My friends and I tried yet again to have dinner at L.A. Bistro Cafe in Downey. The last time we tried to come here on a Friday night, around 7:30 pm, the restaurant was closed eventhough the hours posted on the window clearly said that 9:00 pm was their closing time. This time, I even called in for a reservation 8 hours before. No one answered the phone, but there was an answering machine which said to leave a message with the number of people in my party, what time they should be expecting us, and a phone number for them to contact us. I did this. Twice. I got no call back, and no confirmation. We should have given up then, but we decided to chance it. So we drove up through traffic from Irvine to Downey...and what did we discover when we arrived at 7:15 pm on Friday? CLOSED again! This time there was a note on the door, hand written by the chef, whose name is Fausto, that said "Sorry, will be back at 5:30 pm". The restaurant was dark. Not a soul was there. That was their last chance with us and we won't be trying again.
It was about a year ago that we had a very memorable meal there. When we arrived, the chef who greeted us informed us that the original owner Zaya Mirzaie had sold him the restaurant. The name had changed from "La Chef" to "L.A. Bistro Cafe". Chef Zaya Mirzaie, this new chef informed us, had moved to bigger quarters in South Gate. We stayed at "L.A. Bistro Cafe" and feasted on this new chef's French dishes and desserts for a reasonable price.
But now, here we were, starving in Downey, on a Friday night. Now what? What were we to do? Then it struck me. Why, in heaven's name, didn't we consider just going to South Gate and try Chef Mirzaie's new digs? So we bolted and found "Le Chef" at "El Paseo" complex in South Gate, about 10 minutes away. First of all, this El Paseo Entertainment and Dining complex looked very foreign to me. I felt like a stranger, in a strange, but wonderful land. It was like the Latino version of Irvine Spectrum. Aztec architecture, Mexican food and Latino people were everywhere. The atmosphere there was rowdy, raucous, the crowd was the same as you'd find on a Saturday morning at the Santa Fe Springs Swap Meet. As far as eateries, there was a Fatburger and your usual mall-type eateries, but the most prominent and largest building, second only to the Edwards Theater was El Gallo Giro. I've heard about El Gallo Giro in Santa Ana, which is the proverbial hole-in-the-wall, but this monolithic building we were gazing and craning our necks at was something else. "Focus," we said, "focus on what we're here for."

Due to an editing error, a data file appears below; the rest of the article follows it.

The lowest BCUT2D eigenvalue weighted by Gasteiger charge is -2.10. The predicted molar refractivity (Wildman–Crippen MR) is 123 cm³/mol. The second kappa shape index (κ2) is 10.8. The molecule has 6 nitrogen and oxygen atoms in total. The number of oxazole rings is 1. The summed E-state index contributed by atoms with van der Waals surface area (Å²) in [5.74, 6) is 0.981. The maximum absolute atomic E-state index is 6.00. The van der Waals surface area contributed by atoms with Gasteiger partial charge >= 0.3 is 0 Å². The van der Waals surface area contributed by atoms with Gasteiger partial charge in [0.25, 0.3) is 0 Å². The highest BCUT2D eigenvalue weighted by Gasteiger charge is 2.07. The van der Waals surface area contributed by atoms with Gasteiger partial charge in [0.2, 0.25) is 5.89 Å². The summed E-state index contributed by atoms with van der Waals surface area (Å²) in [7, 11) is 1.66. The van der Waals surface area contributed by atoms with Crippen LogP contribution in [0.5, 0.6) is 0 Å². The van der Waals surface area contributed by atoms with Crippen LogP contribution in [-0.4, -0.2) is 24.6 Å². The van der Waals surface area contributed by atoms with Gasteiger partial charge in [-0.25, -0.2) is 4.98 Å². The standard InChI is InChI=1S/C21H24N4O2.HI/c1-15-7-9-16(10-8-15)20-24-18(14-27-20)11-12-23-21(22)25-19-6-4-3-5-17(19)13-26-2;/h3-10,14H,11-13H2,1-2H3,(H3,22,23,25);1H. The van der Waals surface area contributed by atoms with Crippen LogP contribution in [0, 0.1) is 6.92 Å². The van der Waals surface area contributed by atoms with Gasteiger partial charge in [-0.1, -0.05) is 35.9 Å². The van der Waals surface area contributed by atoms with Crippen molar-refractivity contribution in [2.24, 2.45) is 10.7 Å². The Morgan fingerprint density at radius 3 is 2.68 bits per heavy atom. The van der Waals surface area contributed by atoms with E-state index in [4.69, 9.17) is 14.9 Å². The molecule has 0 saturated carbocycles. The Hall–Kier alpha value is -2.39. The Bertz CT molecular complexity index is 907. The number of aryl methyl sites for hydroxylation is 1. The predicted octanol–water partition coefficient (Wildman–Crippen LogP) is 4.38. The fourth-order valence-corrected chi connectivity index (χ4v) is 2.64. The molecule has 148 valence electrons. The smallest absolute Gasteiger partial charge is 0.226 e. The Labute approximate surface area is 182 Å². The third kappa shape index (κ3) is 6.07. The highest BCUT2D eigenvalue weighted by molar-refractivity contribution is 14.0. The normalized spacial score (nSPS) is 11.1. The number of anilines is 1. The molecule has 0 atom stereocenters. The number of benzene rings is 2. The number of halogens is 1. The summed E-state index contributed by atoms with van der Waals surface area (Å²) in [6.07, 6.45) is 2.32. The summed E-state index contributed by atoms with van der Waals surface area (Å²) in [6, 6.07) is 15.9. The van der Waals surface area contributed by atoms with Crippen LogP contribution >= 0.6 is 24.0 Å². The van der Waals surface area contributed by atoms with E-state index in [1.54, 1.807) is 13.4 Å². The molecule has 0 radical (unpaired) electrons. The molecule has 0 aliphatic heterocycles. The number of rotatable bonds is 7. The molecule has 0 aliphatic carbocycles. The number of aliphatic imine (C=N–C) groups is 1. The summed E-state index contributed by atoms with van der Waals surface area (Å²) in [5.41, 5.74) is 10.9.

French cuisine was the order of the night, but we did find it odd that of all places, we would find fine French dining here, amidst all this. We finally found "Le Chef" tucked away in an assuming alleyway away from the hustle and bustle. Upon entering the restaurant, we found ourselves entering another world. White linen tables. Exquisite overhead lighting. Plush designer chairs. A well-stocked wine rack. A beautiful mural of French landmarks on one wall. A full bar where most of the customers were. I remarked that this is certainly a different space than his previous post in Downey, which literally could hold no more than 8 customers. It was 8:00 pm, but the restaurant area was deserted, except for two other parties. We immediately recognize Chef Mirzaie, a small man, running about in the kitchen along with his sous chefs, who were twice his size.
We ordered the "Manila Steamed Clams" ($9.95) as a starter. It came out on a plate swimming in a thin white sauce consisting of garlic, shallots and white wine. Delicious! We sipped each drop of that sauce with our spoons and sopped any remaining with bread.
The clam chowder soup they had that night was good, but nothing particularly spectacular.
For a main course we ordered the "Chef's Taste" ($17.95) which had a small cut of Filet Mignon, Chicken Marsala, Crispy Salmon with a side of mashed potatoes and vegetables (steamed broccoli, haricots verts and a sliver of red bell pepper). Each meat was served on a pool of its own delectable sauces.
We also ordered the "Seafood Lover's" ($17.95) which had Sauteed Jumbo Tiger Shrimp with Mushrooms flecked with caramelized garlic, Seared Halibut and Crispy Salmon. The sauce on this dish was a light and creamy, made with chardonnay, garlic and butter. The dish was also served with mashed potatoes and vegetables. The veggies were crisp and not overcooked.
For dessert, we ordered the Chocolate Souffle ($5.95) (ordered at the start of our meal), which was light and decadently chocolaty, served with a ramekin of creme fraiche.
After we left, we thanked our lucky stars L.A. Bistro Cafe was closed, or else we wouldn't have rediscovered Chef Mirzaie's cooking and his new elegant restaurant.